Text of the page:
The small things in life that non-disabled people take as granted. Disabled people are workers, consumers, visitors, residents and tourists. But most of all they are human beings.......The Council (of which I also used to have great sympathy for and work at) has unfortunately caused great misery and suffering to disabled people and their families. Access into our city really is that important to people. Please, please reverse the changes. Give disabled people the opportunity to live as others do. Please.

I feel that there is no rhyme or reason for this ban on blue badge holders. I’ve lost my independence and my liberty. I want & need to get into town to spend money. No can do. I strongly object to being told on how to live my life. Disabled peoples’ lives are hard & difficult enough without this ban. It’s a disgrace.

As a disabled person I no longer feel welcome in town, or in the York community. I rarely get into town these days because of access limitations. I can’t bring my kids into the city centre for activities as my son and I are both disabled and he can’t manage buses. I miss feeling like I belong and am welcome here.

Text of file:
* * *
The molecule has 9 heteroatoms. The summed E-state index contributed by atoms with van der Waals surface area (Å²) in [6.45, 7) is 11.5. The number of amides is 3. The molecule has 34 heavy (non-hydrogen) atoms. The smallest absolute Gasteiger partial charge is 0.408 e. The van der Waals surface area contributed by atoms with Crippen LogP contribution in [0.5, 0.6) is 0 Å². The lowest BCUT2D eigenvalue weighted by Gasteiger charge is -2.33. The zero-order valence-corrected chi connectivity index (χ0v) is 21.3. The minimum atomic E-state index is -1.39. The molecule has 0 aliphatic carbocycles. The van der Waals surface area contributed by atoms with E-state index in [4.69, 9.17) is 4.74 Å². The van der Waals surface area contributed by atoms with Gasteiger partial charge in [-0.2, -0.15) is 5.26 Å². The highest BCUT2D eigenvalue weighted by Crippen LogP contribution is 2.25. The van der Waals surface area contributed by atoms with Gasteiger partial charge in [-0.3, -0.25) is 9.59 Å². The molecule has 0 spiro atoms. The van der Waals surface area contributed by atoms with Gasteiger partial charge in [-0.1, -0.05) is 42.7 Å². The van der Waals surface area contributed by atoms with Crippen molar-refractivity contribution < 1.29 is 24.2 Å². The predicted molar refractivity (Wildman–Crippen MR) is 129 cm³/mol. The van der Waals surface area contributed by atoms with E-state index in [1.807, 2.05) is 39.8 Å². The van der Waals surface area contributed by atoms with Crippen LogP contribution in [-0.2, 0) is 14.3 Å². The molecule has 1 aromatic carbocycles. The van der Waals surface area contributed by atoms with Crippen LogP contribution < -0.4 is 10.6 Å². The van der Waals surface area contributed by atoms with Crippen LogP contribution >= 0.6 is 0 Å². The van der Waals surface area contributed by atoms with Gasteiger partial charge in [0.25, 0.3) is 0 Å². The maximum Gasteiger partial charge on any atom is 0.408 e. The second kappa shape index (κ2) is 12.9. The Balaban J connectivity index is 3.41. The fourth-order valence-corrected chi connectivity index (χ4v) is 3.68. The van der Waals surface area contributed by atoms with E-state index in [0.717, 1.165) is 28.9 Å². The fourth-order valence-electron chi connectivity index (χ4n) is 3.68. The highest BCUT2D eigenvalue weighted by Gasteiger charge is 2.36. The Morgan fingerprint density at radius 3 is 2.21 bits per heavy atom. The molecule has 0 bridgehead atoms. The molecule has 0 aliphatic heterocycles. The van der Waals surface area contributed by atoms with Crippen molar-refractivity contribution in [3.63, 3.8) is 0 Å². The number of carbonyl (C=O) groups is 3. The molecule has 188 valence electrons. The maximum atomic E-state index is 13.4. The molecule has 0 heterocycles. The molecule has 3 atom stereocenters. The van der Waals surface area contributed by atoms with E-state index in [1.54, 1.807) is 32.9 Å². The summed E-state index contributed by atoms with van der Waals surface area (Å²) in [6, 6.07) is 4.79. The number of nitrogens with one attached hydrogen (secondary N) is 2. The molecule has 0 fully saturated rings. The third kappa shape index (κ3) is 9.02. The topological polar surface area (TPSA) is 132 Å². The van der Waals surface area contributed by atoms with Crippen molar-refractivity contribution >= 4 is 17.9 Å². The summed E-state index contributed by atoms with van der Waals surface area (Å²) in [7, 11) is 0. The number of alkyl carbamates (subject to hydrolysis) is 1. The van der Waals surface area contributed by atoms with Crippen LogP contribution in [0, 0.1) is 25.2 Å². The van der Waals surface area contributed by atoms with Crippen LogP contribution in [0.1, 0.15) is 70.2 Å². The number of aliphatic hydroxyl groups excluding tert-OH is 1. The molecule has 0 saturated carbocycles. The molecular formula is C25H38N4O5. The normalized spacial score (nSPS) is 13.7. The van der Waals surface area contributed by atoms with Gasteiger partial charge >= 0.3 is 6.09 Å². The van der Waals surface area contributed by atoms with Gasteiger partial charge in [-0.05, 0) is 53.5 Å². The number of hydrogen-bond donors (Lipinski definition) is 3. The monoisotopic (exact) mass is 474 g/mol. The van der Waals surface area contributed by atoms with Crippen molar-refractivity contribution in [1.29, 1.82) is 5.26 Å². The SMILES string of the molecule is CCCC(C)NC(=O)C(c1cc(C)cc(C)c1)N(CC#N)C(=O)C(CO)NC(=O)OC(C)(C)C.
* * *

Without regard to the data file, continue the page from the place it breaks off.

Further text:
My daughter, who is a wheelchair user and who grew up in York and loves to visit now feels excluded and finds it difficult to come home.

It’s ruining this amazing city. Let’s change it for the better & make it accessible for all who wish to shop & take in the wonderful sights of York without having to drive miles out of York.

I’m 50, disabled & have lived in York most of my life. Now that my health has declined I feel it’s cruel to penalise disabled ppl, by removing their right to park within York, just because we have a disability that prevents us from walking far.